The 128-bit Bit Man Wii stages are the most dramatically different, with each stage having a distinct look mimicking the worlds of a Mario game; whilst Kubi wears a green feathered cap reminiscent of a certain elvish Nintendo hero and wields a sword in phase two of the highly-detailed, colourful stages. The seventh stage of Bit Man Wii is a nice homage to previous Bplus WiiWare games in the form of a marbled museum featuring statues of characters from them. These are far and away the most difficult stages of the entire game, not only due to more enemies wandering around with more clever wandering algorithms, but the treacherous edges of the playfield you can fall off of if you're not careful. Players can jump to elevated places with a remote shake as in the 128-bit Bit Boy!! level, only this time due to improved layouts and more menacing monsters you'll find yourself doing so both to collect friends and escape enemies. In addition to rescuing an ever-increasing number of Kubi's pals, players are also tasked with destroying robots which appear to have come from Vektor Tank. Whilst we like the variety this presents, the increasing number combined with their slow spawn rate drags things on a bit and trying to destroy 50 robots in the final stage becomes something of a chore. Nevertheless, the Bit Man Wii stages really do make a great conclusion to the game with varied and detailed settings surrounding some challenging old-time maze action.

Of course there are still some little idiosyncrasies present, like Kubi (and some of his friends) starting out near the monster spawning point in each stage of every level; and that Mode 7 staircase is still in one of the 16-bit levels that you cannot climb back up (though thankfully there's no friend on it to rescue), but none of it takes away from what is a solid, fun retro title. As with Bit Boy!! you'll find that after you've gotten a high score on the leaderboard of each of the six levels, Warp Mode is unlocked (as is the "speed mode" played during the credits) – though this is no mean feat and took us several hours of play rather than the half hour Bit Boy!! required. Warp Mode is exactly the same as in Bit Boy!!: grab as many diamonds as you can for the best score with each death moving you to the next stage rather than depleting a pool of lives. If you manage to get one of the top scores in the Warp Mode for each level you'll unlock the new Master Mode in which each stage now has a third phase, making for an even more challenging experience than the default Classic Mode – especially since you won't have any extra lives or special attacks provided.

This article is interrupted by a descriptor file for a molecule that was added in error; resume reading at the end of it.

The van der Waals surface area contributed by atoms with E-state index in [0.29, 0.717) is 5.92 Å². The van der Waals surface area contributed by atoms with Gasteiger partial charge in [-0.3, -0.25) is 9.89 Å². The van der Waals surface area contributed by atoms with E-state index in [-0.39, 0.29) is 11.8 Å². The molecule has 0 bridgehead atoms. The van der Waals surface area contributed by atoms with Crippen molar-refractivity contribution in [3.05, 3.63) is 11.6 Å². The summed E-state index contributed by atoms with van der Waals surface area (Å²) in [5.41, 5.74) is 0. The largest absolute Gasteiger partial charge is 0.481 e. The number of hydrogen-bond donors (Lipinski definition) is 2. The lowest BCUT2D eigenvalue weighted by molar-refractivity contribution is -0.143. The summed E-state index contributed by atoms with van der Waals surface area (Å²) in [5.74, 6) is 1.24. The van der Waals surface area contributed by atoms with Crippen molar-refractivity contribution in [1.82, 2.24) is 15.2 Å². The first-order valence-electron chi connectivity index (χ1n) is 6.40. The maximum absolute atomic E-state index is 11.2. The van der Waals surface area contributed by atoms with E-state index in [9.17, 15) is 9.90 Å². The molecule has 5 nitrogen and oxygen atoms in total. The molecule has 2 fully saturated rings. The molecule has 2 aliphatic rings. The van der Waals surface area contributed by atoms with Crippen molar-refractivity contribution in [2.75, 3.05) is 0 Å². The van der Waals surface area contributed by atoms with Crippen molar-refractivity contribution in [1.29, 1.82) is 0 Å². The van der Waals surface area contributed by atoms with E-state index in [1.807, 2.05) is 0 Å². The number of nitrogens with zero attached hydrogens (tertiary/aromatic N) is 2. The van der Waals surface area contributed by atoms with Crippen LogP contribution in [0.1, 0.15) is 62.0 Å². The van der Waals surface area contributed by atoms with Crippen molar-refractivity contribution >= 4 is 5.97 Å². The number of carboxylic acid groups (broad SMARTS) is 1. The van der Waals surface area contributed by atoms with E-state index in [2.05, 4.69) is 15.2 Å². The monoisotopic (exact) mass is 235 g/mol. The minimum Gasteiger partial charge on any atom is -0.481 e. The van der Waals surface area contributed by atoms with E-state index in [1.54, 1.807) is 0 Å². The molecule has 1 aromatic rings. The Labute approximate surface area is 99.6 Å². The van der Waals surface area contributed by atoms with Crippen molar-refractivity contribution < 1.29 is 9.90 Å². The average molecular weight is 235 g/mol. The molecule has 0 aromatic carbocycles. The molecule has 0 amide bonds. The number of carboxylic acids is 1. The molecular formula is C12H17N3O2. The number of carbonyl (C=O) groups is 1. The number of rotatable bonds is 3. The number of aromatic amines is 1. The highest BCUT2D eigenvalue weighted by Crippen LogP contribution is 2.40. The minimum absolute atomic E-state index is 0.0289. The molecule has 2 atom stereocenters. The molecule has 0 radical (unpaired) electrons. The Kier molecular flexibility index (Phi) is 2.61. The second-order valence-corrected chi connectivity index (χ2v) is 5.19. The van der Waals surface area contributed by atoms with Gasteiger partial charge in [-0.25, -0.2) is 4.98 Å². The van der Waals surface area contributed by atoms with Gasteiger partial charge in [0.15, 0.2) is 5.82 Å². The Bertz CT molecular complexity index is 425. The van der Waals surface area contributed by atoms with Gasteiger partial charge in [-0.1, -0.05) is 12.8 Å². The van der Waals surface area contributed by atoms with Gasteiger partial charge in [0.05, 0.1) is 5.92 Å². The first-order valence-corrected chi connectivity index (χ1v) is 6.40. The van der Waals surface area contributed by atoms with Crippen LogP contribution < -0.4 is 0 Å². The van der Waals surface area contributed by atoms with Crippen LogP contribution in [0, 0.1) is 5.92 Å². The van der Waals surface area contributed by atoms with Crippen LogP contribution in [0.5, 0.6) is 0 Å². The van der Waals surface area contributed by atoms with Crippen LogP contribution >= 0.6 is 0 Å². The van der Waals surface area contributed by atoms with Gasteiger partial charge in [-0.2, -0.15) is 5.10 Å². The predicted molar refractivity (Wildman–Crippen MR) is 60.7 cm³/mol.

It's not often that WiiWare developers get a second stab at a game concept or indeed the opportunity provided by a publisher like Marvelous Entertainment to access a new territory with their games and Bplus definitely haven't wasted it. Bit Man!! is an all-around better experience than Bit Boy!! and if you have an import Wii we definitely recommend downloading it – the 500 Point asking price is a positive bargain for retro-gaming fans. Whether or not we'll see Bit Man!! come to Europe or North America remains to be seen and will not only depend on the interest level seen by Bplus, but the Nintendo offices in those territories viewing it as a bona fide sequel rather than an upgrade of Bit Boy!! Fans can probably take heart though that Marvelous was sufficiently impressed by Bit Man!! that we've been told a sequel is in the works, though what form that may take is still unknown...